Viewpoint: Retail health lacks the personal connections patients need

Retail healthcare is impersonal and does not reflect what patients really want, argues Timothy J. Hoff, PhD, professor of management, healthcare systems and health policy at Northeastern University in Boston, in a STAT op-ed.

When receiving retail healthcare services, "the providers I see during these interactions know nothing about me, offer little tailored advice, and the services they provide will be both limited and standardized in how they are delivered," Dr. Hoff wrote.

"Being viewed through the retail lens also means that I am asked to consume other offerings pitched to me by whoever provides me with healthcare, be it my insurance company or my employer," Dr. Hoff wrote.

Dr. Hoff interviewed 80 patients and physicians in a book on the physician-patient relationship in the era of efficiency-driven innovation, corporate care and retail medicine. 

Patients told Dr. Hoff they find the impersonal nature of retail frustrating and have lowered expectations about the levels of emotional support and customized help they can get from physicians and others in the healthcare system. Dr. Hoff also found physicians' responses mirrored patients' in this respect.

"What these individuals wanted most in healthcare was something human and more intimate, maintained through regular one-on-one interactions with experts they knew and trusted who were compassionate, empathetic, friendly and respectful," Dr. Hoff wrote.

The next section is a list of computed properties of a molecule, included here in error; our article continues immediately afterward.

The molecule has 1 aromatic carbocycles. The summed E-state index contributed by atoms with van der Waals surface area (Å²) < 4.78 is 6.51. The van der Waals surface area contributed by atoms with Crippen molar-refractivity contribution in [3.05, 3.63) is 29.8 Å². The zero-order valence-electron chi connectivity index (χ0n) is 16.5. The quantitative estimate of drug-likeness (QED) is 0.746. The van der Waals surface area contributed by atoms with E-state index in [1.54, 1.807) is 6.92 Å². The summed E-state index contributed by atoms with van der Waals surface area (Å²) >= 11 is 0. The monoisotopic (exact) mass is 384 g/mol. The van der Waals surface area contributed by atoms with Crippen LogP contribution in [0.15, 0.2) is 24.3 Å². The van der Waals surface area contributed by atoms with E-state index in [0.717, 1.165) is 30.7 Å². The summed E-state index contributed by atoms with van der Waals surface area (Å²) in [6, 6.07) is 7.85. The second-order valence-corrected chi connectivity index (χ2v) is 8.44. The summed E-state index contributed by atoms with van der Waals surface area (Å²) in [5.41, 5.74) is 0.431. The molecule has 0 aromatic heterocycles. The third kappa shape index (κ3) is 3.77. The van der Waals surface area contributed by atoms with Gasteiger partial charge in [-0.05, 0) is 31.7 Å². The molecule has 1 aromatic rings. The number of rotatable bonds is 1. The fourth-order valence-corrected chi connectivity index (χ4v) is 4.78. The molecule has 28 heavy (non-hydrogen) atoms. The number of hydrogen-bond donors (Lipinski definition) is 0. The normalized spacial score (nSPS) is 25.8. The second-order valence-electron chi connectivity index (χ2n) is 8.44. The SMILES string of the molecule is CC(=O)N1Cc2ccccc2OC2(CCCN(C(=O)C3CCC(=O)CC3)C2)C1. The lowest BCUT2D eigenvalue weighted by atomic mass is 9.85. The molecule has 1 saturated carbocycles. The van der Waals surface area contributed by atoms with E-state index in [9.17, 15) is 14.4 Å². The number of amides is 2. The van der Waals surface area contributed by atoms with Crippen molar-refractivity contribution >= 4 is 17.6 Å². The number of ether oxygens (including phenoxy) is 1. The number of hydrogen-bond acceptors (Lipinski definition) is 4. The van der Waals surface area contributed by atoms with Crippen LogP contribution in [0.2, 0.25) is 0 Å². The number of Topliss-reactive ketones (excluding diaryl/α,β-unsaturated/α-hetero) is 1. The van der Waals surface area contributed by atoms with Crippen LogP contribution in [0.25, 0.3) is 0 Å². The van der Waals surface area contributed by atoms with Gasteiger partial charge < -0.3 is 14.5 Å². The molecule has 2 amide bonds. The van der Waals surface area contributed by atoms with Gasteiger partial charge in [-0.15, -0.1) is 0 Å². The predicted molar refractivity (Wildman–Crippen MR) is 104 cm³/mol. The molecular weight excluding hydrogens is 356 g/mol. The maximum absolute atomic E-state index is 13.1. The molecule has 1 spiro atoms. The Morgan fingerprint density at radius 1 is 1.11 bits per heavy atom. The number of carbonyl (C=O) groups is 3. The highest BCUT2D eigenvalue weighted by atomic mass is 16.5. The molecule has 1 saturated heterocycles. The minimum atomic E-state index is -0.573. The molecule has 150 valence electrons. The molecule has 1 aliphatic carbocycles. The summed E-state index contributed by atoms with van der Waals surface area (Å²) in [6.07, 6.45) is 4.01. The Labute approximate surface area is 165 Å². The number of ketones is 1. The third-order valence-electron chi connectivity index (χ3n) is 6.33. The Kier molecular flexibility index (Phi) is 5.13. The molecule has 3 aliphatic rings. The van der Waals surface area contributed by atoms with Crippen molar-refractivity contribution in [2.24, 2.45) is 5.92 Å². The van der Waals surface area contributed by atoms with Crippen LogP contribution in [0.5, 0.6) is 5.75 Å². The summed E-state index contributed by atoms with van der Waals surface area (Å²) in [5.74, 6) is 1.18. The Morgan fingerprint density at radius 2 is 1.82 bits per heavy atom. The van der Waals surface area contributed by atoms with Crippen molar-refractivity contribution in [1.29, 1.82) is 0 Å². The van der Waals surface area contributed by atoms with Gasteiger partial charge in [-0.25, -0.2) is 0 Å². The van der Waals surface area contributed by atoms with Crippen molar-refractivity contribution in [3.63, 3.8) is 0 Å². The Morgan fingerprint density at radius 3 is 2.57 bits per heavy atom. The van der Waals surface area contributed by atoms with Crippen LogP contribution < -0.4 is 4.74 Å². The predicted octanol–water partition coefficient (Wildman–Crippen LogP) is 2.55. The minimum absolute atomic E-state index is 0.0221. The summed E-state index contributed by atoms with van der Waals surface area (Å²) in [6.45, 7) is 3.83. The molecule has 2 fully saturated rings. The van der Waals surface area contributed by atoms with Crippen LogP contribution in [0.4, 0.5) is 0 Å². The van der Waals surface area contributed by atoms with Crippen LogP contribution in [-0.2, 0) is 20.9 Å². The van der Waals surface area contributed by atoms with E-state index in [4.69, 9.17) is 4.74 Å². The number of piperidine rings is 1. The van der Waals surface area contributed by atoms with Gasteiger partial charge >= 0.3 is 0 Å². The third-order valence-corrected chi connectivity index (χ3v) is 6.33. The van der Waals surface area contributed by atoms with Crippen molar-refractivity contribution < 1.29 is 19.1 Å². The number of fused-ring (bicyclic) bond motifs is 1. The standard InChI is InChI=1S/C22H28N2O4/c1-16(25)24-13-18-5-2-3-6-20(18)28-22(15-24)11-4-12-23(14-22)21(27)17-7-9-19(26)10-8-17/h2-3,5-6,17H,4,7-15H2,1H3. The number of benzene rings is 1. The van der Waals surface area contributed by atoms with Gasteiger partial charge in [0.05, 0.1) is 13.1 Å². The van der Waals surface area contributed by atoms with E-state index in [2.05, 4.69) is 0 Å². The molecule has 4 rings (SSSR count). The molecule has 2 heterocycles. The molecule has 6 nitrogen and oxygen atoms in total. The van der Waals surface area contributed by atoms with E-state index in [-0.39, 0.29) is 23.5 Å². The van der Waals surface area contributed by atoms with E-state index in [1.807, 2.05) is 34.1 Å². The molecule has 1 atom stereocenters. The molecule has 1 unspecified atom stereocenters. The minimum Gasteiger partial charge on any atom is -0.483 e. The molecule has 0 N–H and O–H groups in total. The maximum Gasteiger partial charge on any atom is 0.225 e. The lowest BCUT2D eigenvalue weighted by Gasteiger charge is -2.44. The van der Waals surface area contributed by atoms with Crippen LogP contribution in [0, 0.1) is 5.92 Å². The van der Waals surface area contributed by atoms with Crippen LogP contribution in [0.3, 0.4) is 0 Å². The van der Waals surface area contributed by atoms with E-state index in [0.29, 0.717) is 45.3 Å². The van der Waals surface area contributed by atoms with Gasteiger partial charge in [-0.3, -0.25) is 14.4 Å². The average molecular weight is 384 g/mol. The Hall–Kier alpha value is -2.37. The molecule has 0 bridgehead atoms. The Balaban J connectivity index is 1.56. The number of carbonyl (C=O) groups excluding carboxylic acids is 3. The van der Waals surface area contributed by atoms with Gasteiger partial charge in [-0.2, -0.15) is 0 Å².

Dr. Hoff notes research that supports four practices for providers to incorporate into care practices.

1. Care continuity through a solid physician-patient relationship can improve healthcare quality and patient satisfaction. 

2. Physician-patient trust, established through extended interpersonal contact, can help patients become more engaged in their care.

3. Extended dialogue between patient and physician can positively affect health outcomes in areas from blood pressure to mental health. 

4. Physician empathy is linked to more accurate diagnoses, better health outcomes and enhanced patient experience.

More articles on patient engagement:
Younger physicians linked to more patient complaints than older colleagues
Unconscious patient's 'Do Not Resuscitate' tattoo creates ethical dilemma for ER staff
U of Missouri health policy experts: Make health information easy for patients to understand

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